Meghan sent her father one last text message the night before her wedding to Harry. It never received a response. She reportedly told a friend, “I can’t sit up all night just pressing send.”
The pap-style shots—of Thomas in a coffee shop reading a British history book, for example—had been the idea of photographer Jeff Rayner. Thomas took a 30 percent cut of their sale. But Meghan wanted to believe that her father was a victim of tabloid harassment.
“Dad, we need to know if this is true or not, because my team is going to try to stop this story running—if you are telling me it’s fake,” Meghan allegedly said to her father over the phone. “If they do that, they’re going out of their way to protect you. Dad, you’re telling me you’re being victimized, right?”
How did Scobie and Durand get the words said over the phone between daughter and father so precise?
“Every single time she was calling him, she was like, ‘Dad, I love you. I just want you to know I love you. Everything is fine. Just get here. We’ll have the wedding. We’ll celebrate. Don’t worry about any of this stuff. Let’s just put it behind us,’” a confidant told the authors. Meghan “wanted to believe the best.”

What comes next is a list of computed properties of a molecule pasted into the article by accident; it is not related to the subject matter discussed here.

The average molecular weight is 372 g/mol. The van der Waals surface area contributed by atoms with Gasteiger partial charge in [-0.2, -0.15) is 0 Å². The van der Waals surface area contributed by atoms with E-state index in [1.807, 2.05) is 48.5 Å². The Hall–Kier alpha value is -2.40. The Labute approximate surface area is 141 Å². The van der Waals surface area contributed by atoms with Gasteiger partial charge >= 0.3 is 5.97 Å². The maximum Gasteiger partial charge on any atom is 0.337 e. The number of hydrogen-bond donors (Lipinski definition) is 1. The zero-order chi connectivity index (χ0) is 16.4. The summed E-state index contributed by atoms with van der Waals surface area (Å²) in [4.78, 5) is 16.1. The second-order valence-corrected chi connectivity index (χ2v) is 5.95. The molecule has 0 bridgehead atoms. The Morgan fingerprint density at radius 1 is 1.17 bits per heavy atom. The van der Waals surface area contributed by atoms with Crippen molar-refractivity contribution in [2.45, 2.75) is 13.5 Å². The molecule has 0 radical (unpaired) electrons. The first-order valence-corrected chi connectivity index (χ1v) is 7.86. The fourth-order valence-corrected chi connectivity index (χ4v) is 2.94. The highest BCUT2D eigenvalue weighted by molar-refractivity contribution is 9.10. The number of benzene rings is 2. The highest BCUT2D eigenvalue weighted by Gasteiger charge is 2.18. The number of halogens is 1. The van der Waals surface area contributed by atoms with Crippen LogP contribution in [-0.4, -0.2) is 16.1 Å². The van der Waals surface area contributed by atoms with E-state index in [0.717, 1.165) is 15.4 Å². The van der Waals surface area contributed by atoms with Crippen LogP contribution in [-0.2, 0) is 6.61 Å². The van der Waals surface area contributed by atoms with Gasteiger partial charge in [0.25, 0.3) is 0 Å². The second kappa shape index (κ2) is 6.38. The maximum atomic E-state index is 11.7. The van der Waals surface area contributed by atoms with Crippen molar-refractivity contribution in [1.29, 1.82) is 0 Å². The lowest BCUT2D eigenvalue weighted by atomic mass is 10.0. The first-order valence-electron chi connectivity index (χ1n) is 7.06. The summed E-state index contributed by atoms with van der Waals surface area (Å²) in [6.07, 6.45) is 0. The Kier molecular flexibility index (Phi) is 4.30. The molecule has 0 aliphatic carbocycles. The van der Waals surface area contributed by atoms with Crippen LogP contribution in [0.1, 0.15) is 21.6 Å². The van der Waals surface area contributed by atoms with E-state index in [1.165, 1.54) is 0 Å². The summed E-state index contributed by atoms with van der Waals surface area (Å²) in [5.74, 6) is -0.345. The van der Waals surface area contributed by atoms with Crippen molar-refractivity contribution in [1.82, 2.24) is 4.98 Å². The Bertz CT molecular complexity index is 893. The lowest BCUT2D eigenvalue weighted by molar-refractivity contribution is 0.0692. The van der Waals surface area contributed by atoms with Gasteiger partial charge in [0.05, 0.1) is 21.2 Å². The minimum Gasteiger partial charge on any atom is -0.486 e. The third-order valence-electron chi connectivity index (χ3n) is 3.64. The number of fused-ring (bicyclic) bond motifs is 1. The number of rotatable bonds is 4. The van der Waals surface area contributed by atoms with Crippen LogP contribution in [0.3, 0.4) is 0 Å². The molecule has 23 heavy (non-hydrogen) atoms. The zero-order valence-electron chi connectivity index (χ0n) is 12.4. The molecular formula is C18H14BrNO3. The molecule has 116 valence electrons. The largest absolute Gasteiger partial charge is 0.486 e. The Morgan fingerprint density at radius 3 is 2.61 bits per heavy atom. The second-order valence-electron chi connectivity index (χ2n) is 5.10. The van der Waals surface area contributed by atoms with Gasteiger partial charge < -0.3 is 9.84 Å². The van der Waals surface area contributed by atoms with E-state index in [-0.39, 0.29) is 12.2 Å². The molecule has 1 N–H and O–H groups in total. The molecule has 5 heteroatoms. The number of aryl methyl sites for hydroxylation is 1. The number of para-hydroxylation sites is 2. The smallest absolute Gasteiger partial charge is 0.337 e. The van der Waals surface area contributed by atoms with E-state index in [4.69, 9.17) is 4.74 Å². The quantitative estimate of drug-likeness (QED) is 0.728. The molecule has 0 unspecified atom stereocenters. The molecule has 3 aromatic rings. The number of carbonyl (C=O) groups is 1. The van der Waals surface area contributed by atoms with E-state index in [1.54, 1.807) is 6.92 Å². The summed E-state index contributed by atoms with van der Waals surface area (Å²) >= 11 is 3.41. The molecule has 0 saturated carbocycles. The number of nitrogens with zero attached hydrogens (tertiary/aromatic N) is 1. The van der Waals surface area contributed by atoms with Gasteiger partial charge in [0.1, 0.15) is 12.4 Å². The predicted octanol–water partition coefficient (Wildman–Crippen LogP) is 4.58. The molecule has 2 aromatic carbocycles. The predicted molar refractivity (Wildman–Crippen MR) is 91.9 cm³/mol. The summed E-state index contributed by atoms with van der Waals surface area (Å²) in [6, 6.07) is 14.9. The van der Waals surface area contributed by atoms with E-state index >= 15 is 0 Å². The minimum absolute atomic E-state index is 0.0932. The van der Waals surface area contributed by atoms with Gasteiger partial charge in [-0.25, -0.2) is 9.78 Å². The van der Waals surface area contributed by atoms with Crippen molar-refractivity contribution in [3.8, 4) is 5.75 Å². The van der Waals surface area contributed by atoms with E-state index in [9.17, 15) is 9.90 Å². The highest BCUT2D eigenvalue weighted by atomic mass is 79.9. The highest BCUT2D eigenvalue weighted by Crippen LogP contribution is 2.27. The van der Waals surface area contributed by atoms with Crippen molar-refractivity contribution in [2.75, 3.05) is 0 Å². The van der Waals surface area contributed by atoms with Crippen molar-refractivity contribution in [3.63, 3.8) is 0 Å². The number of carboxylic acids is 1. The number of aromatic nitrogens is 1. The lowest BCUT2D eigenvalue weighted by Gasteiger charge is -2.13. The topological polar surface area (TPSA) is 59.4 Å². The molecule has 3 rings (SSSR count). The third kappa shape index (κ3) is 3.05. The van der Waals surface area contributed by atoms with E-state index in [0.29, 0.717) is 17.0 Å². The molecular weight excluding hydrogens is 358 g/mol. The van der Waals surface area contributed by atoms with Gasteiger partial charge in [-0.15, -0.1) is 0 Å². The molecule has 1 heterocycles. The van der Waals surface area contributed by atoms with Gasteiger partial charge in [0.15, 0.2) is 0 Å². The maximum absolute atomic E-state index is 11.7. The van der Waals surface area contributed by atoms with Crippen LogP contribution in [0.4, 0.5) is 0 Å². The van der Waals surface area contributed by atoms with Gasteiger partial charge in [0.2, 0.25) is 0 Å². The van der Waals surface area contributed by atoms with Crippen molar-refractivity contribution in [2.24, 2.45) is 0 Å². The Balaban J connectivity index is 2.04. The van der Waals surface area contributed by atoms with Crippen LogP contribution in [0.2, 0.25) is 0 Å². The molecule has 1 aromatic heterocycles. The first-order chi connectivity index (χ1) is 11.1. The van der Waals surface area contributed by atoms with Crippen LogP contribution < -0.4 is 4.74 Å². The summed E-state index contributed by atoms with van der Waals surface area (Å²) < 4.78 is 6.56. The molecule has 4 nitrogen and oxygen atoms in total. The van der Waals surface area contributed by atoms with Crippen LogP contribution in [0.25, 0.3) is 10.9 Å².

Scobie and Durand cite verbatim texts Meghan allegedly sent her father: “I’ve been reaching out to you all weekend but you’re not taking any of our calls or replying to any texts… Very concerned about your health and safety and have taken every measure to protect you but not sure what more we can do if you don’t respond… Do you need help? Can we send the security team down again? I’m very sorry to hear you’re in the hospital but need you to please get in touch… What hospital are you at?”